Ellen R. Feingold is the curator of the National Numismatic Collection at the National Museum of American History, Smithsonian Institution. She lives in Washington, DC, and has been a member since 2013.
Website URL: http://americanhistory.si.edu/profile/1159
Alma maters: BA, University of Wisconsin–Madison, 2005; MSc, University of Oxford (St. Antony’s College), 2008; DPhil, University of Oxford (Merton College), 2012
Fields of interest: imperial and global history, with a focus on the history of the British Empire and process of decolonization; history of money and monetary objects; counterfeiting and forgery, legal institutions and administration of justice; African history and culture
Describe your career path. What led you to where you are today? I have had a passion for history my entire life. After completing my doctorate, which examined British imperialism and decolonization in East Africa, I knew I wanted to work as a historian in a public-facing role. I was fortunate to have my first job at the British Museum working as a project curator for the Money in Africa Project. I was based in the Department of Coins and Medals and there I became interested in numismatics and the great potential for monetary objects to engage the public with history. After I moved to Washington, DC, with my husband, I became a volunteer with the Smithsonian’s National Numismatic Collection, which had recently lost both its curators. I fell in love with the collection and was hired as its curator about six months later.
What do you like the most about where you live and work? Washington, DC, is a great home for a historian. There are countless museums exhibitions and historical sites to visit, and a regular calendar of engaging talks and seminars through local universities and organizations. It is a particularly good place to be a public historian because the city is a destination for families and school groups who are interested in learning about history.
What projects are you currently working on? One enjoyable aspect of my job is collecting objects for the National Numismatic Collection that strengthens its utility as a national and global resource for the study of money. Because I collect objects from around the world, I engage with subject experts to help me make selections that will augment our holdings and learn a great deal about new places and periods in the process. I am currently working with subject experts to acquire a historic collection of East Asian coins that would greatly enhance our holdings and deepen our understanding of the development and circulation of coins in China, Japan, and Korea. This project involves an interesting mixture of archival research, object research, and oral history interviews. If the museum acquires the collection, I will next select some of the objects for temporary display in the exhibition I curated called The Value of Money.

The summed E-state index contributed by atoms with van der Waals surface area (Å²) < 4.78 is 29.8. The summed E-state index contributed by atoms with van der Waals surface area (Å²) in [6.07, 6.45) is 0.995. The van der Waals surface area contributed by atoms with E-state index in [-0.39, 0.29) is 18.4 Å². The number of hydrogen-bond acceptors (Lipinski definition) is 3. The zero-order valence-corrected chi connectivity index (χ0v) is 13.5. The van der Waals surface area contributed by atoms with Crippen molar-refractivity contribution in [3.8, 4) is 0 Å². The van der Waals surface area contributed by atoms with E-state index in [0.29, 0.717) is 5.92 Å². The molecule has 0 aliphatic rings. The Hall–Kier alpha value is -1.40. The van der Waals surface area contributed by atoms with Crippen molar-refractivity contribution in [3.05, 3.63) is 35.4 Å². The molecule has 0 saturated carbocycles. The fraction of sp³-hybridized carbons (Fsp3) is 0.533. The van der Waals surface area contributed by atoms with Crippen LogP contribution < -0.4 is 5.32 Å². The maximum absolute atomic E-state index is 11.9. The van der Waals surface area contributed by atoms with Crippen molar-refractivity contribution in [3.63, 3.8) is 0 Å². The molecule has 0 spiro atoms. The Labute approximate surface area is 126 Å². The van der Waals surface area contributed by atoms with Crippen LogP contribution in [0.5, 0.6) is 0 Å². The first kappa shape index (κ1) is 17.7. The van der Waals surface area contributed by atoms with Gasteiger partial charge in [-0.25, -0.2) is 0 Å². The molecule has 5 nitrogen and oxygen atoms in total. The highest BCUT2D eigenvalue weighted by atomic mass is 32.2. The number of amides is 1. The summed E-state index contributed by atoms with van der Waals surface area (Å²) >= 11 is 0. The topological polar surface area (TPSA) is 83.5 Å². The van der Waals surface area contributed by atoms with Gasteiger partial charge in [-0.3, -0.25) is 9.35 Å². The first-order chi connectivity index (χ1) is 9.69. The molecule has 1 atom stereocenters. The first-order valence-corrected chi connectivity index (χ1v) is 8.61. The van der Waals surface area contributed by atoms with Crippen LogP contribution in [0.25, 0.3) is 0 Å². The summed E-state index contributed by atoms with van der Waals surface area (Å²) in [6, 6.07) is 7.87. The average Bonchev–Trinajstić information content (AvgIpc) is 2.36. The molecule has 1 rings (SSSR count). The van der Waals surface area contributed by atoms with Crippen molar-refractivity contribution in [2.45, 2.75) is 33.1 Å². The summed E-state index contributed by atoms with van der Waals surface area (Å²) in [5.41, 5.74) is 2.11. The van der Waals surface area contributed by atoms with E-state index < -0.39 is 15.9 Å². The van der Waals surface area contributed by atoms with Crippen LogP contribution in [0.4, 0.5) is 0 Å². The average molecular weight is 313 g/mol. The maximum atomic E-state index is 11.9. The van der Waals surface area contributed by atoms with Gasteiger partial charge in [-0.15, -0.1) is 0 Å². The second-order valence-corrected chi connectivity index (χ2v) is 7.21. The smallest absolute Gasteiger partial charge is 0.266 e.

What’s the most fascinating thing you’ve ever found at the archives or while doing research? While researching counterfeiting in British colonial West Africa, I found counterfeit coins and banknotes, as well as silk scarves and metal cigarette cases with colonial banknote designs, in the files at the National Archives at Kew in London. I blogged about it for the British Museum: https://blog.britishmuseum.org/2013/02/15/discovering-objects-in-the-archives/.
Is there an article, book, movie, blog etc. that you could recommend to fellow AHA members? Edmund de Waal’s The Hare with the Amber Eyes is a beautiful book that places objects at the heart of the story. It’s a powerful account of the many unexpected histories that a single object or group of objects can represent.
What do you value most about the history discipline? I value the importance of evidence in history. I believe the critical analysis and discussion about sources are essential for a healthy and open society. I am proud to be part of a discipline that teaches students how to think about, filter, and contextualize new information.
Why is membership in the AHA important to you? I like being part of a broad community of historians with a diverse range of specializations, professions, and perspectives. It is important to me to be regularly exposed new ideas and approaches and I value the opportunity to attend panels on topics totally unrelated to my own work at the AHA’s annual meeting.
AHA members are involved in all fields of history, with wide-ranging specializations, interests, and areas of employment. To recognize our talented and eclectic membership, AHA Today features a regular AHA Member Spotlight series.